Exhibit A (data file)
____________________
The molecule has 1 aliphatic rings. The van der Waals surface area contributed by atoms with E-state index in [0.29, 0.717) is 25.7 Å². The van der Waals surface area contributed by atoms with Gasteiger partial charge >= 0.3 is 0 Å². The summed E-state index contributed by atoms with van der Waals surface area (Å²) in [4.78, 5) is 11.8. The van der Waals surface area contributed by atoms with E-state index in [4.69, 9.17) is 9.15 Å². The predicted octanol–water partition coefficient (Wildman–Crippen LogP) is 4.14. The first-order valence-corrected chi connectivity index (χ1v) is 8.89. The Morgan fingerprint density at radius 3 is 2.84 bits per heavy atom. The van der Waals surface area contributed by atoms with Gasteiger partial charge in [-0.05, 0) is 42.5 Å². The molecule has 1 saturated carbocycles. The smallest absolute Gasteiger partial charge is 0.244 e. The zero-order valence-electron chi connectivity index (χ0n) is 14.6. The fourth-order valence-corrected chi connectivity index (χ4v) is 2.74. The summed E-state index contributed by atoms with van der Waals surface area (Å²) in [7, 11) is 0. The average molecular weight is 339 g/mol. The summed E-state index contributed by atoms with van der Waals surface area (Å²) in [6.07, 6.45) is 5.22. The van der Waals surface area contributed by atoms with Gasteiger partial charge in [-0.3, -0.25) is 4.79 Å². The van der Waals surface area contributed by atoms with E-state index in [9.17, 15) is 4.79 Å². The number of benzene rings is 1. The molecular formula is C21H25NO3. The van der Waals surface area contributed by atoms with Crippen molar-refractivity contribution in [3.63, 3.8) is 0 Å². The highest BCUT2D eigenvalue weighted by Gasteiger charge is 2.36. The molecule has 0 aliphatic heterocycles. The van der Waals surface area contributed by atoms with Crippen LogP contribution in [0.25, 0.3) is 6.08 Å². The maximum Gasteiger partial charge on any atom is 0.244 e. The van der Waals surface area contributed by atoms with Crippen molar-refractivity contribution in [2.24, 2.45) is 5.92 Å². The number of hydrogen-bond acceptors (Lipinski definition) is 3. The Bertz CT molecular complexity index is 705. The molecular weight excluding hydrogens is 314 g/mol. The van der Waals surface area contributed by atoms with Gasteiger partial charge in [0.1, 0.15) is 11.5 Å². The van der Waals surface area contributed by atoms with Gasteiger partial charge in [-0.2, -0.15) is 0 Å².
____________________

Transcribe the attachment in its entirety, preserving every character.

The molecule has 1 aliphatic rings. The van der Waals surface area contributed by atoms with E-state index in [0.29, 0.717) is 25.7 Å². The van der Waals surface area contributed by atoms with Gasteiger partial charge >= 0.3 is 0 Å². The summed E-state index contributed by atoms with van der Waals surface area (Å²) in [4.78, 5) is 11.8. The van der Waals surface area contributed by atoms with E-state index in [4.69, 9.17) is 9.15 Å². The predicted octanol–water partition coefficient (Wildman–Crippen LogP) is 4.14. The first-order valence-corrected chi connectivity index (χ1v) is 8.89. The Morgan fingerprint density at radius 3 is 2.84 bits per heavy atom. The van der Waals surface area contributed by atoms with Gasteiger partial charge in [-0.05, 0) is 42.5 Å². The molecule has 1 saturated carbocycles. The smallest absolute Gasteiger partial charge is 0.244 e. The zero-order valence-electron chi connectivity index (χ0n) is 14.6. The fourth-order valence-corrected chi connectivity index (χ4v) is 2.74. The summed E-state index contributed by atoms with van der Waals surface area (Å²) in [7, 11) is 0. The average molecular weight is 339 g/mol. The summed E-state index contributed by atoms with van der Waals surface area (Å²) in [6.07, 6.45) is 5.22. The van der Waals surface area contributed by atoms with Gasteiger partial charge in [-0.3, -0.25) is 4.79 Å². The van der Waals surface area contributed by atoms with E-state index in [9.17, 15) is 4.79 Å². The number of benzene rings is 1. The molecular formula is C21H25NO3. The van der Waals surface area contributed by atoms with Crippen molar-refractivity contribution in [3.63, 3.8) is 0 Å². The highest BCUT2D eigenvalue weighted by Gasteiger charge is 2.36. The molecule has 0 aliphatic heterocycles. The van der Waals surface area contributed by atoms with Crippen LogP contribution in [0.25, 0.3) is 6.08 Å². The maximum Gasteiger partial charge on any atom is 0.244 e. The van der Waals surface area contributed by atoms with Crippen molar-refractivity contribution in [2.24, 2.45) is 5.92 Å². The number of hydrogen-bond acceptors (Lipinski definition) is 3. The Bertz CT molecular complexity index is 705. The molecular weight excluding hydrogens is 314 g/mol. The van der Waals surface area contributed by atoms with Gasteiger partial charge in [0.1, 0.15) is 11.5 Å². The van der Waals surface area contributed by atoms with Gasteiger partial charge in [-0.2, -0.15) is 0 Å².